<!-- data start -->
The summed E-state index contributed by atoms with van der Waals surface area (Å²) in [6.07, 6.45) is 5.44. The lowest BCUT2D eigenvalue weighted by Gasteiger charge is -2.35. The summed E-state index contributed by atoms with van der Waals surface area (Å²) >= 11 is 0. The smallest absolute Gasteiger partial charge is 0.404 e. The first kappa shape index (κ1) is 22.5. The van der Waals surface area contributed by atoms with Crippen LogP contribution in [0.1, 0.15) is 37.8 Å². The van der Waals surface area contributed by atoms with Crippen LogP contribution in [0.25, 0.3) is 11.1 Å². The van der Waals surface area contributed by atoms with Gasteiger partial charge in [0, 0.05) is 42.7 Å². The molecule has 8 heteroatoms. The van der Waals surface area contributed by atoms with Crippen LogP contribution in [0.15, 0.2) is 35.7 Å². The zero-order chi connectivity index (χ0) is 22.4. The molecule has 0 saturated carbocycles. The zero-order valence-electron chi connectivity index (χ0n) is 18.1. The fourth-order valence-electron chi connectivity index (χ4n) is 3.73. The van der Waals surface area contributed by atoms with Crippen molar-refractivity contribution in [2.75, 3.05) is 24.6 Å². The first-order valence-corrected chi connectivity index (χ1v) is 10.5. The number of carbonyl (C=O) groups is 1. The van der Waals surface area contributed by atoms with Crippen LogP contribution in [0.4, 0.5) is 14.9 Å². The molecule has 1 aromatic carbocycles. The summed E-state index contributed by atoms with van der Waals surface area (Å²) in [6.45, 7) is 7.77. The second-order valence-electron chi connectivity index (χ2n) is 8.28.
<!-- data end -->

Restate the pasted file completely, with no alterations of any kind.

The summed E-state index contributed by atoms with van der Waals surface area (Å²) in [6.07, 6.45) is 5.44. The lowest BCUT2D eigenvalue weighted by Gasteiger charge is -2.35. The summed E-state index contributed by atoms with van der Waals surface area (Å²) >= 11 is 0. The smallest absolute Gasteiger partial charge is 0.404 e. The first kappa shape index (κ1) is 22.5. The van der Waals surface area contributed by atoms with Crippen LogP contribution in [0.1, 0.15) is 37.8 Å². The van der Waals surface area contributed by atoms with Crippen LogP contribution in [0.25, 0.3) is 11.1 Å². The van der Waals surface area contributed by atoms with Gasteiger partial charge in [0, 0.05) is 42.7 Å². The molecule has 8 heteroatoms. The van der Waals surface area contributed by atoms with Crippen LogP contribution in [0.15, 0.2) is 35.7 Å². The zero-order chi connectivity index (χ0) is 22.4. The molecule has 0 saturated carbocycles. The zero-order valence-electron chi connectivity index (χ0n) is 18.1. The fourth-order valence-electron chi connectivity index (χ4n) is 3.73. The van der Waals surface area contributed by atoms with Crippen molar-refractivity contribution in [2.75, 3.05) is 24.6 Å². The first-order valence-corrected chi connectivity index (χ1v) is 10.5. The number of carbonyl (C=O) groups is 1. The van der Waals surface area contributed by atoms with Crippen LogP contribution in [0.4, 0.5) is 14.9 Å². The molecule has 1 aromatic carbocycles. The summed E-state index contributed by atoms with van der Waals surface area (Å²) in [6.45, 7) is 7.77. The second-order valence-electron chi connectivity index (χ2n) is 8.28.